Author Tags: Architecture

Canada's pre-eminent and most flamboyant "philosopher-architect," Arthur Erickson, frequently spoke of cement as the marble of our times.

In 1964, he said, "I think one thing that characterizes what we do [in British Columbia]--whether it is architecture, painting or anything else--is a hangover of being pioneers, and that is innovation. We had no traditions, nothing tying us down, no ancient architecture, no tradition of building materials that stopped us from making a fresh and interesting experiment at that time. I think this spirit still exists here to a certain extent."

Born in Vancouver on June, 14, 1924, Arthur Erickson studied at UBC and McGill, began working professionally as an architect in Vancouver in 1953, and became the only Canadian to receive the American Institute of Architecture's gold medal among his many honours. Although he had a jet-set lifestyle and befriended Pierre Trudeau and Elizabeth Taylor, he eventually filed for personal bankruptcy in 1992 before he died at age 84 in 2009. The Arthur Erickson Garden Foundation has preserved his two-acre residence in Point Grey as a heritage site.

The Architecture of Arthur Erickson (Douglas & McIntyre, 1988) examines and celebrates the career of Vancouver's most internationally renowned and notorious architect, up to 1988. Erickson, who designed Simon Fraser University, Toronto's Roy Thomson Hall, UBC's Museum of Anthropology and the Robson Square Complex, is also the subject of Edith Iglauer's Seven Stones (Harbour, 1981), excerpts of which appeared in The New Yorker. In 2006, an overview of Erickson's best work was written and edited by Nicholas Olsberg of Arizona for Arthur Erickson: Critical Works (Douglas & McIntyre, 2006), featuring photographs by Ricardo L. Castro of Montreal.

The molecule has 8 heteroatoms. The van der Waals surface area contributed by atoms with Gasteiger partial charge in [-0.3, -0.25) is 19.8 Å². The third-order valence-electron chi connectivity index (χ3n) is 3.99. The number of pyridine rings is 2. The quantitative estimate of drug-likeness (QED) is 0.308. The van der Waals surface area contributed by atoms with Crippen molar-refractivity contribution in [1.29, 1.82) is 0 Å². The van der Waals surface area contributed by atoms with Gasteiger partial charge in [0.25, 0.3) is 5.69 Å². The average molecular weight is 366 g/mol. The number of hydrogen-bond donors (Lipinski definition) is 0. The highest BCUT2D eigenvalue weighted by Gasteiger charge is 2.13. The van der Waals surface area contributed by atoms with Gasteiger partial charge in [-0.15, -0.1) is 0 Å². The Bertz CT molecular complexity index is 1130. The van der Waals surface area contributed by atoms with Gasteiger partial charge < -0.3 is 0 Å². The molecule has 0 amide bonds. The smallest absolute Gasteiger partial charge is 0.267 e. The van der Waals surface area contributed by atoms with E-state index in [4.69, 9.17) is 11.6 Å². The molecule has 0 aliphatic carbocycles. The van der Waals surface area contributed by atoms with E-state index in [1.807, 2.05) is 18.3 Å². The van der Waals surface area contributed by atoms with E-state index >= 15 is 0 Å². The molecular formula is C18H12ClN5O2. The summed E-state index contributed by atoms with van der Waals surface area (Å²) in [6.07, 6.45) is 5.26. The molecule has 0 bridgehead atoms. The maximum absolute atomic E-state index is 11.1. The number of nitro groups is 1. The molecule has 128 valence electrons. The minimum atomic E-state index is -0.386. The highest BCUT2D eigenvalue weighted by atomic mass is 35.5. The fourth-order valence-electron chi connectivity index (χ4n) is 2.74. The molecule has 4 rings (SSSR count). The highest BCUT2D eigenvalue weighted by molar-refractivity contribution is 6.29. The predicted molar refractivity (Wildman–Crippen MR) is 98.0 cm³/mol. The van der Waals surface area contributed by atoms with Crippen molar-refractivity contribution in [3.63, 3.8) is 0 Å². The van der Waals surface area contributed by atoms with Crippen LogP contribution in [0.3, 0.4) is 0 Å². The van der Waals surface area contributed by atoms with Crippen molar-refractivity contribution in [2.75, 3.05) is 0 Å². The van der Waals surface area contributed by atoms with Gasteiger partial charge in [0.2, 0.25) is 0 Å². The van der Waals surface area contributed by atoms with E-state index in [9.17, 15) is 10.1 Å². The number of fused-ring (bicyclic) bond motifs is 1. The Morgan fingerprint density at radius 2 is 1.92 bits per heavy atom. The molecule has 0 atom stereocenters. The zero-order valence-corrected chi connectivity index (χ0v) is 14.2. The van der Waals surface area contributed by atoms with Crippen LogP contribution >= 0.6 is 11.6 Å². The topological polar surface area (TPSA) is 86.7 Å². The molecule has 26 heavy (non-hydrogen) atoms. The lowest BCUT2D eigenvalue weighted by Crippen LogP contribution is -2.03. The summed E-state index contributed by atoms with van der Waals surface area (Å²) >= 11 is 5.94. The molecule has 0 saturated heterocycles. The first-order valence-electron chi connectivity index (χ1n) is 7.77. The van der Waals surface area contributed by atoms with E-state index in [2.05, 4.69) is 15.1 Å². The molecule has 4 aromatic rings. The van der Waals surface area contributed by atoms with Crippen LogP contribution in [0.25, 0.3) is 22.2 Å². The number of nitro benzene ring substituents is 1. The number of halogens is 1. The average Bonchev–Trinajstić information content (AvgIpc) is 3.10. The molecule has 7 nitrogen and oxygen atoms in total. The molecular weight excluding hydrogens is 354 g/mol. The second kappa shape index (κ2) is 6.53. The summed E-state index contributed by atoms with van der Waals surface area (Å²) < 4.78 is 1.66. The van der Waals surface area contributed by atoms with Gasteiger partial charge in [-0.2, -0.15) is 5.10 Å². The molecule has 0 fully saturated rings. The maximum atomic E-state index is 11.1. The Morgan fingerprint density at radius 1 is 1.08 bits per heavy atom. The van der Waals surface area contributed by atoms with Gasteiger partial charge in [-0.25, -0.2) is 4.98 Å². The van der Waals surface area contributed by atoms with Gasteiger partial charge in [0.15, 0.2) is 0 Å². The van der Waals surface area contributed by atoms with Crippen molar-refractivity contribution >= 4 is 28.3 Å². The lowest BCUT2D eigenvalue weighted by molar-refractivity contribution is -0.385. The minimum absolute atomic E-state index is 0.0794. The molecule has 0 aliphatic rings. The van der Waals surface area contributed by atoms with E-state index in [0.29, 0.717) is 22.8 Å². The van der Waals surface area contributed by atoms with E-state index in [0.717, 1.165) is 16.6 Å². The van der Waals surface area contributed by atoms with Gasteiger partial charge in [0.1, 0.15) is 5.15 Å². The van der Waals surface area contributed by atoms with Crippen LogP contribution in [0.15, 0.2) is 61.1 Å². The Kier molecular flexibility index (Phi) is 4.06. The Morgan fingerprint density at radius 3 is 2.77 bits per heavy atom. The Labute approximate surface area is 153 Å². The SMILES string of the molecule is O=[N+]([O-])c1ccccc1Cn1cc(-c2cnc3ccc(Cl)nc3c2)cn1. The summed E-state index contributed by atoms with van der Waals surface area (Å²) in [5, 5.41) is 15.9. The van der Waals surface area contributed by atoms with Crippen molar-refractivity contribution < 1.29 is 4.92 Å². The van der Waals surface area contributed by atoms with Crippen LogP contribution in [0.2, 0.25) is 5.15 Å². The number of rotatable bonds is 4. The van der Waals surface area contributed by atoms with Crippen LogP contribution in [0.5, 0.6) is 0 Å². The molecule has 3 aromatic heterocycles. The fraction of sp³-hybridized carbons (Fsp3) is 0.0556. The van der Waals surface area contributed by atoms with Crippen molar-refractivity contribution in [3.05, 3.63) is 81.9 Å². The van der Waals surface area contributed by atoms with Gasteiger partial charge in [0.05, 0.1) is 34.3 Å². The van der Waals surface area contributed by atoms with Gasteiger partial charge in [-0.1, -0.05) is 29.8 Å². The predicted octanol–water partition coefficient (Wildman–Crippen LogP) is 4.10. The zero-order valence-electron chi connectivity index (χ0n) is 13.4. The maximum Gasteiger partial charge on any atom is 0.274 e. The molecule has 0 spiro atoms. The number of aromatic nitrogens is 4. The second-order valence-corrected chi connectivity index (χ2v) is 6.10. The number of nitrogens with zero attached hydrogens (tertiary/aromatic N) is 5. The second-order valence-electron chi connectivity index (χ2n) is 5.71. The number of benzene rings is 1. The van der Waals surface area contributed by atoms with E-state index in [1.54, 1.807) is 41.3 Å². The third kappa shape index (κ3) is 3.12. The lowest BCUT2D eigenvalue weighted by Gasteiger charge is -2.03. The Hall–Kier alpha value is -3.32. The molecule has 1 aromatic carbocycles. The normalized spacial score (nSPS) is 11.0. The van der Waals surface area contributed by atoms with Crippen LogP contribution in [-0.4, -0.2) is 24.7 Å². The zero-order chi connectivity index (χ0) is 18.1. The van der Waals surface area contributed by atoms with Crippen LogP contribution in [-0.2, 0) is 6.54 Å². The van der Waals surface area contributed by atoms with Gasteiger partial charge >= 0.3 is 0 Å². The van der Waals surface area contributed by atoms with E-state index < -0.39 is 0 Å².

These studies were to be followed by a biography by David Stouck, to be called Arthur Erickson: An Architect's Life (D&M 2012), but publication was suspended after the publishing company was declared insolvent in October of 2012. Stouck hoped the biography could be called The Weight of Heaven: Arthur Erickson, A Life.

[BCBW 2012] "Architecture"

The Art of Arthur Erickson (1989)
review by George Woodcock

THIS TIME I AM LEAVING A SMALL PILE OF slim poetry volumes I have received and moving laterally, out of the realm of literal poetry into a realm of the visual arts where one can find many perceptions and visions at least analogous to those of poetry.

I am referring to architecture, that public half-art which combines a practical consideration for human conveniences with a sense of the relationship between man and his world that one can often regard as lyrical, an awareness of the intercourse between natural situations and artificial structures that is frequently dramatic, and a vision of the potential grandeur of human achievement that is sometimes epic.

Architecture, at its best, can be seen, without too much exaggeration, as the poetry of mass and space, and that is why I feel people interested in poetry may well find much that speaks to them in The Art of Arthur Erickson (Douglas & McIntyre $65 until Dec. 31/$75 thereafter). In 1981, Edith Iglauer also published a comprehensive pictorial study, Seven Stones: A Portrait of Arthur Erickson, Architect with Harbour Publishing and University of Washington Press.